Chicks delivery question (early spring, late winter)?

nao57

Crowing
Mar 28, 2020
1,490
1,482
288
So I wanted to ask...

I looked at several credible, good reputation hatcheries and they start delivering as early as January and February. In my area its still cold then, and I would guess its still cold there also.

I would like to have a better idea how well the chicks can handle this delivery phase if I ask for some to be sent then?

I would think they wouldn't do this if it couldn't work. But I'm not entirely sure how the effects are. Maybe they still make it but not as many survive? I don't know but thought I'd bring it up.

(Intended project was for some meat broiler chicks, that would go straight to the freezer at 3 or 4 months.)
 

NatJ

Free Ranging
Mar 20, 2017
8,193
17,196
706
USA
It partly depends on where you live.
A hatchery in Texas could certainly send chicks to other parts of Texas with no trouble at that season. But trying to send them to Colorado might be different.

But in general, the chicks tend to do fine.
They tend to pack chicks in certain size boxes, and the chicks do better if the box is full.
There's one size box that holds 100 chicks, with 25 in each quarter.
There are also smaller boxes for 25 chicks and for 15 chicks.
Personally, I would not want to order less than 15 chicks in really cold weather.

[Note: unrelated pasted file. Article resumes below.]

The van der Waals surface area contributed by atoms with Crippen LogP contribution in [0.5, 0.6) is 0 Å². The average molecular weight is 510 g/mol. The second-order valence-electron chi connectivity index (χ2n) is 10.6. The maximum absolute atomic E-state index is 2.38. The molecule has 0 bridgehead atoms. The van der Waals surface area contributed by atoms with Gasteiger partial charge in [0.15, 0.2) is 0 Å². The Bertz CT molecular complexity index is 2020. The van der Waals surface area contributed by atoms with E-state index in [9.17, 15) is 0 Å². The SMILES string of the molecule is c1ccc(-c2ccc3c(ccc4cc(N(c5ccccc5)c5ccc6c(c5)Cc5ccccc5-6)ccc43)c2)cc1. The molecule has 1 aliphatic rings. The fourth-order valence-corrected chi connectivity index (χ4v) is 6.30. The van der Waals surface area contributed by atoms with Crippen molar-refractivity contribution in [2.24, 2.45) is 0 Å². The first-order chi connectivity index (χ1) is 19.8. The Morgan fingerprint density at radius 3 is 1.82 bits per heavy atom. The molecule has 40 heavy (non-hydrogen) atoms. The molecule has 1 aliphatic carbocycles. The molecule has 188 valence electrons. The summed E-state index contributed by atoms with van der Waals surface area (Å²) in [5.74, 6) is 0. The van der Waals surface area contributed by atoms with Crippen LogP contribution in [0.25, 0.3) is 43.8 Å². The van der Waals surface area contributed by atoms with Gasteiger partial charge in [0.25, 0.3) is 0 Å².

And if more than that, I would try to order in multiples of 25 (so 25 or 50, not 35).

The chicks often get shipped by airplane, and the Post Office will often sit the box of chicks inside while waiting for you to pick them up, so they aren't exposed to as much cold as you might think. And the way they are packed in the box allows them to keep each other warm--the hatcheries have figured out how many chicks in how much space for exactly that purpose. (That's the main reason so many hatcheries have minimum orders, and the others either put in heat packs or send extra male chicks for the body heat they give off.)

Since you're specifically talking about meat birds, do think about where you'll raise them, and for how long. You don't want a bunch of Cornish Cross in your living room or basement by the time they're a month or two old! Also, Cornish Cross are often butchered around 8 weeks, which is only 2 months old. Some other kinds of broilers are raised longer.
 

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